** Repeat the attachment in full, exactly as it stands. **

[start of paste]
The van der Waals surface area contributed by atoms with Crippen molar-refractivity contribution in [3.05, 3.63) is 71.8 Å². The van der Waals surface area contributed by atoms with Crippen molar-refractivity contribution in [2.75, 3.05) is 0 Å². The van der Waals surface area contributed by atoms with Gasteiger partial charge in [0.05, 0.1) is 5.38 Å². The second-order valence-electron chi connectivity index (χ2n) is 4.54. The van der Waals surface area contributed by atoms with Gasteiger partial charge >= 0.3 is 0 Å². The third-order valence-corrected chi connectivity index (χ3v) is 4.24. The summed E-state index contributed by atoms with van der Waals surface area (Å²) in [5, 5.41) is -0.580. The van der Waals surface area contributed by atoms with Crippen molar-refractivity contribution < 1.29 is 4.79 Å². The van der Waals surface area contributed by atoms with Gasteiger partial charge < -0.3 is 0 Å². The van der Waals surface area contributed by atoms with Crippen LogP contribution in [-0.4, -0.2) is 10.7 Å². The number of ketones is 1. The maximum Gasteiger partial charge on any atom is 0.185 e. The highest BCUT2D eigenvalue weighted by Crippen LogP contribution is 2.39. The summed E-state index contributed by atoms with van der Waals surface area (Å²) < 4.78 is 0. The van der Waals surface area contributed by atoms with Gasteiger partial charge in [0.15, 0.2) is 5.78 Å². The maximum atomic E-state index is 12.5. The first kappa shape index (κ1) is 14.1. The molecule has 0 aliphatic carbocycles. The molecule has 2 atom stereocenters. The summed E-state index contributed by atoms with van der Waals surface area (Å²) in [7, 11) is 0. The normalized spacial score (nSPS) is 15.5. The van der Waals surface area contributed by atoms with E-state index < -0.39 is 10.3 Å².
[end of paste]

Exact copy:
The van der Waals surface area contributed by atoms with Crippen molar-refractivity contribution in [3.05, 3.63) is 71.8 Å². The van der Waals surface area contributed by atoms with Crippen molar-refractivity contribution in [2.75, 3.05) is 0 Å². The van der Waals surface area contributed by atoms with Gasteiger partial charge in [0.05, 0.1) is 5.38 Å². The second-order valence-electron chi connectivity index (χ2n) is 4.54. The van der Waals surface area contributed by atoms with Gasteiger partial charge >= 0.3 is 0 Å². The third-order valence-corrected chi connectivity index (χ3v) is 4.24. The summed E-state index contributed by atoms with van der Waals surface area (Å²) in [5, 5.41) is -0.580. The van der Waals surface area contributed by atoms with Crippen molar-refractivity contribution < 1.29 is 4.79 Å². The van der Waals surface area contributed by atoms with Gasteiger partial charge < -0.3 is 0 Å². The van der Waals surface area contributed by atoms with Crippen LogP contribution in [-0.4, -0.2) is 10.7 Å². The number of ketones is 1. The maximum Gasteiger partial charge on any atom is 0.185 e. The highest BCUT2D eigenvalue weighted by Crippen LogP contribution is 2.39. The summed E-state index contributed by atoms with van der Waals surface area (Å²) < 4.78 is 0. The van der Waals surface area contributed by atoms with Gasteiger partial charge in [0.15, 0.2) is 5.78 Å². The maximum atomic E-state index is 12.5. The first kappa shape index (κ1) is 14.1. The molecule has 0 aliphatic carbocycles. The molecule has 2 atom stereocenters. The summed E-state index contributed by atoms with van der Waals surface area (Å²) in [7, 11) is 0. The normalized spacial score (nSPS) is 15.5. The van der Waals surface area contributed by atoms with E-state index < -0.39 is 10.3 Å².